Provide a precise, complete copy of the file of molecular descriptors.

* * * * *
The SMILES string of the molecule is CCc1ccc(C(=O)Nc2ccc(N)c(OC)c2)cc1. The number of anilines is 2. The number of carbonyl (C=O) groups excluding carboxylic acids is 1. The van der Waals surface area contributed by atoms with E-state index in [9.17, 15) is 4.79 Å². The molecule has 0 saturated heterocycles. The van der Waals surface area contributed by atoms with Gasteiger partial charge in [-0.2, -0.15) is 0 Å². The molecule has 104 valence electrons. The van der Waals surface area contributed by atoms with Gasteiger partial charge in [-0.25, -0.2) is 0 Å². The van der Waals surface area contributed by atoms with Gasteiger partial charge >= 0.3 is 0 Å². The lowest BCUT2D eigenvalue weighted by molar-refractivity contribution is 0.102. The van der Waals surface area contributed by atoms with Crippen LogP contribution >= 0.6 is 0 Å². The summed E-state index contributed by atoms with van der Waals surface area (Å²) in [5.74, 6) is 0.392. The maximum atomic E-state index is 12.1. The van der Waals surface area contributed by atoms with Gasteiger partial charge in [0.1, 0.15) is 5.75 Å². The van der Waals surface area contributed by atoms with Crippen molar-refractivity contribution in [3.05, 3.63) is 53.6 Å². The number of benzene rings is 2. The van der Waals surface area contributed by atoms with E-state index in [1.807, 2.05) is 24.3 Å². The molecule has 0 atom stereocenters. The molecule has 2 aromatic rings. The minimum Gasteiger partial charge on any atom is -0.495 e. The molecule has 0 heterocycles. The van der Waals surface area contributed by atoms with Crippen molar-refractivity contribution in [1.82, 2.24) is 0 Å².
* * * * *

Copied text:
The SMILES string of the molecule is CCc1ccc(C(=O)Nc2ccc(N)c(OC)c2)cc1. The number of anilines is 2. The number of carbonyl (C=O) groups excluding carboxylic acids is 1. The van der Waals surface area contributed by atoms with E-state index in [9.17, 15) is 4.79 Å². The molecule has 0 saturated heterocycles. The van der Waals surface area contributed by atoms with Gasteiger partial charge in [-0.2, -0.15) is 0 Å². The molecule has 104 valence electrons. The van der Waals surface area contributed by atoms with Gasteiger partial charge in [-0.25, -0.2) is 0 Å². The van der Waals surface area contributed by atoms with Gasteiger partial charge >= 0.3 is 0 Å². The lowest BCUT2D eigenvalue weighted by molar-refractivity contribution is 0.102. The van der Waals surface area contributed by atoms with Crippen LogP contribution >= 0.6 is 0 Å². The summed E-state index contributed by atoms with van der Waals surface area (Å²) in [5.74, 6) is 0.392. The maximum atomic E-state index is 12.1. The van der Waals surface area contributed by atoms with Gasteiger partial charge in [0.1, 0.15) is 5.75 Å². The van der Waals surface area contributed by atoms with Crippen molar-refractivity contribution in [3.05, 3.63) is 53.6 Å². The number of benzene rings is 2. The van der Waals surface area contributed by atoms with E-state index in [1.807, 2.05) is 24.3 Å². The molecule has 0 atom stereocenters. The molecule has 2 aromatic rings. The minimum Gasteiger partial charge on any atom is -0.495 e. The molecule has 0 heterocycles. The van der Waals surface area contributed by atoms with Crippen molar-refractivity contribution in [1.82, 2.24) is 0 Å².